Women entrepreneurs are – at last – entering the local SME market. What more can be done to encourage this trend?

Thanks to significant progress in education and other areas, the prospects for female professionals in this region have never been better.

Yet running a business remains one of the hardest challenges to crack. Female entrepreneurs often face social and economic hurdles that their male peers may not even recognize.
A conference on the issue was held in January 2013 in Dubai, reflecting the importance now placed on improving this situation.

Before we look at some of the measures being proposed – that you too can get involved in – it’s worth stepping back to look at the wider context. Doing so reveals the incredible talent pool our region now has on its hands. In some Arab states, there are now more girls than boys in lower secondary schools, and more women than men graduating from university. These women are also venturing into fields traditionally dominated by men, such as the sciences, business, law and engineering.

This trend is starting to be reflected in the wider economy. Over the past two decades, the proportion of women in the MENA workforce has risen from 22% to 30%. As more and more women graduate, this ratio is likely to increase ever more sharply.

Yet closer examination of this trend reveals issues that affect the SME sector, and make it still a largely untapped field for females. Firstly, it’s apparent that many of the women entering work are choosing the public sector over private. In the UAE, some 80% do. This is echoed in a recent survey by Booz & Company, which found that for every three male students at GCC universities who plan to start their own business, only two women do. And while the number of established female business owners is growing, the proportion remains extremely low: from just 0.1% in 2006 through moderate rises to the current rate of 1.4% (Global Entrepreneurship Monitor).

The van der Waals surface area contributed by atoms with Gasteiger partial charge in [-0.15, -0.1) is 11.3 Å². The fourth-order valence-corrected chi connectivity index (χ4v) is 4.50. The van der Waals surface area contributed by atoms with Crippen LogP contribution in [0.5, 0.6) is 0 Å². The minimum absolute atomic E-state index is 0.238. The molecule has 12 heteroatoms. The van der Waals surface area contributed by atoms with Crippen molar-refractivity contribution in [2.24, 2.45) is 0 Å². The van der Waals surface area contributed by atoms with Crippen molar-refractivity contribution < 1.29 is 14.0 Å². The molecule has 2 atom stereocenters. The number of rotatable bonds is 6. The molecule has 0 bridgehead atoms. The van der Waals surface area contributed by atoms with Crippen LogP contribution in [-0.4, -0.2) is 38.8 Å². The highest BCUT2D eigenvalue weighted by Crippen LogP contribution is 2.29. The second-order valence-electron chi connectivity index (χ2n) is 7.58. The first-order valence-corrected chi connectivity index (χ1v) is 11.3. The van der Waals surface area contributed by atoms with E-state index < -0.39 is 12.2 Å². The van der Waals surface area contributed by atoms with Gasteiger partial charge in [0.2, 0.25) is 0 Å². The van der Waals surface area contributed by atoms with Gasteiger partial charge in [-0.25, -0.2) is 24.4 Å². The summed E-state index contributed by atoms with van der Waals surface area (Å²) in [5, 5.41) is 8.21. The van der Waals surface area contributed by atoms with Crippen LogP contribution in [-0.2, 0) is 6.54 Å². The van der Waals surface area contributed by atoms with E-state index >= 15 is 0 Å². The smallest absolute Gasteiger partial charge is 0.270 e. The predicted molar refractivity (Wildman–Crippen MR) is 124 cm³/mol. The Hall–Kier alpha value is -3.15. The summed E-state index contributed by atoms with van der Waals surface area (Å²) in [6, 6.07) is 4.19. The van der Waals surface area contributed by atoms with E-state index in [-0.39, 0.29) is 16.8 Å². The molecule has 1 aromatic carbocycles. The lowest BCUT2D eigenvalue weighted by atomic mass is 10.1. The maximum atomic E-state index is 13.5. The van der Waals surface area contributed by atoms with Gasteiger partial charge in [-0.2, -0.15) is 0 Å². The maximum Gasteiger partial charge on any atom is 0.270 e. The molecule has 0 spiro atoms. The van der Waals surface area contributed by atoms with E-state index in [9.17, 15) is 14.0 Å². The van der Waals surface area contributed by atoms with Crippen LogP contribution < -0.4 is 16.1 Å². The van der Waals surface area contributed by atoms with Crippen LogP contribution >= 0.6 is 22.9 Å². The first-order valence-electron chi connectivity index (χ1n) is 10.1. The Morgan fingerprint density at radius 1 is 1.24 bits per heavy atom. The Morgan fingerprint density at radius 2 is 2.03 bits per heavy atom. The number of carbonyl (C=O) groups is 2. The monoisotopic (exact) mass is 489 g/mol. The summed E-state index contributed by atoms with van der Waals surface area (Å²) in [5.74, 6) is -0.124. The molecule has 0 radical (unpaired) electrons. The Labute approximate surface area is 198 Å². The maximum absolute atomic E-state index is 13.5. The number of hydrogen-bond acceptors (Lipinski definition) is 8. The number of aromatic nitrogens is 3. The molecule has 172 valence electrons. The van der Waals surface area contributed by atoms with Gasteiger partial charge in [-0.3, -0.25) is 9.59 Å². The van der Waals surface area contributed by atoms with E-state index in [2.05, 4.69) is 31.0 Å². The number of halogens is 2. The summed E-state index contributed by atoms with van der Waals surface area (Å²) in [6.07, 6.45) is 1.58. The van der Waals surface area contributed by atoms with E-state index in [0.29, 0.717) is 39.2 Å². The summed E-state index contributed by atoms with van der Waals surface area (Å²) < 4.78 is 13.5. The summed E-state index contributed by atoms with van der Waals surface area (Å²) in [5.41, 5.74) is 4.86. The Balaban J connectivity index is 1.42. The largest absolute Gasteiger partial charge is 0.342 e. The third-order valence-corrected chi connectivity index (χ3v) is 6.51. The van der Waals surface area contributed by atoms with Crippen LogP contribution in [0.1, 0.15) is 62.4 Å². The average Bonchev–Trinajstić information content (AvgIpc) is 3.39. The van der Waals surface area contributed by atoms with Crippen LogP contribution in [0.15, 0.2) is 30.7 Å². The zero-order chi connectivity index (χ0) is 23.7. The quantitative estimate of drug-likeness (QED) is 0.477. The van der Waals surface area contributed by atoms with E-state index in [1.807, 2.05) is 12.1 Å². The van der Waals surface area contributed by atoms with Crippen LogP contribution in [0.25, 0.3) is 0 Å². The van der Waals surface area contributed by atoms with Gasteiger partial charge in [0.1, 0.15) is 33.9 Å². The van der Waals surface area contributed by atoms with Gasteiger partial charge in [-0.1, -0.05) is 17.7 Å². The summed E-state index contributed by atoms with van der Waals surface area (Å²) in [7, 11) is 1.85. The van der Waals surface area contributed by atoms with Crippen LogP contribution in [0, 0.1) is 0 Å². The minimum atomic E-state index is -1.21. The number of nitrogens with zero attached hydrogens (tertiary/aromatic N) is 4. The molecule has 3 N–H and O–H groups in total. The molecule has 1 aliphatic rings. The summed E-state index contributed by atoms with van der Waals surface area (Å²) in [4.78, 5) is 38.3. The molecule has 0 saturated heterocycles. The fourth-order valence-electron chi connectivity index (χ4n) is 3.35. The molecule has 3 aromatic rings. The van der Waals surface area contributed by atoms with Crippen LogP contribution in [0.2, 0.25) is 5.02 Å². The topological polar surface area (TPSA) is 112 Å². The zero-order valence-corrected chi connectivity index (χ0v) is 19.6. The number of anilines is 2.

So what can be done? Some of the barriers are legal or cultural, and deserve more detailed debate than can be entered into here. However there are three factors that can be more readily tackled, and that existing SMEs can even get involved in now – helping to lead and affect change themselves.
Fundamental to these is education in and exposure to the world of entrepreneurship for young women. Although access to education has greatly improved for women in our region, they are not necessarily learning how to launch a successful business. How to recognise an opportunity, harness resources, exercise creativity, generate sustainable solutions – exposure to topics such as these would undoubtedly change many female students’ appetite for entrepreneurship. It’s something now offered in many academic institutions around the world – for example some 30% of US institutions do so. If UAE institutions took up this challenge, the impact could be immense.

Moreover, businesses in this region could take up the mantle themselves. By partnering a university in setting up and nurturing such programmes, they would benefit even more directly. Or they could offer their own internships and training. For example, the Al Ahli Holding Group, a diversified conglomerate based in Dubai, offers its Global Business Opportunities programme, dedicated to empowering young Emiratis to become entrepreneurs. Not only does this provide all the necessary training, connections and resources to build a business (thereby mitigating the perceived risk of starting an enterprise alone), it also stipulates that 50% of participants be female.

Offering themselves as strong role models is another way SMEs can get involved now. If a company features women who have succeeded at its highest levels, then it should enable these women to act as role models – for example affording them the time to speak at conferences.

A final issue is that of funding. Women often face hurdles to obtaining finance that men don’t. Informally, they may not be part of the same social and business networks. Formally, they may lack the collateral an institution requires (for example if property is held in the names of male family members). For such reasons, many female entrepreneurs are turning to incubators and accelerators. But these often prefer technology-led businesses with high multiple returns and clear exit strategies, whereas many women are creating lifestyle service sector businesses that are less predictable. What women-led startups need is “smart capital” from angel investors and networks, willing to invest both capital and knowledge. SMEs that have themselves achieved success, and that are now willing to invest in others in this manner, would not only be helping the women of the UAE, they would be helping to shape a future we will all benefit from.

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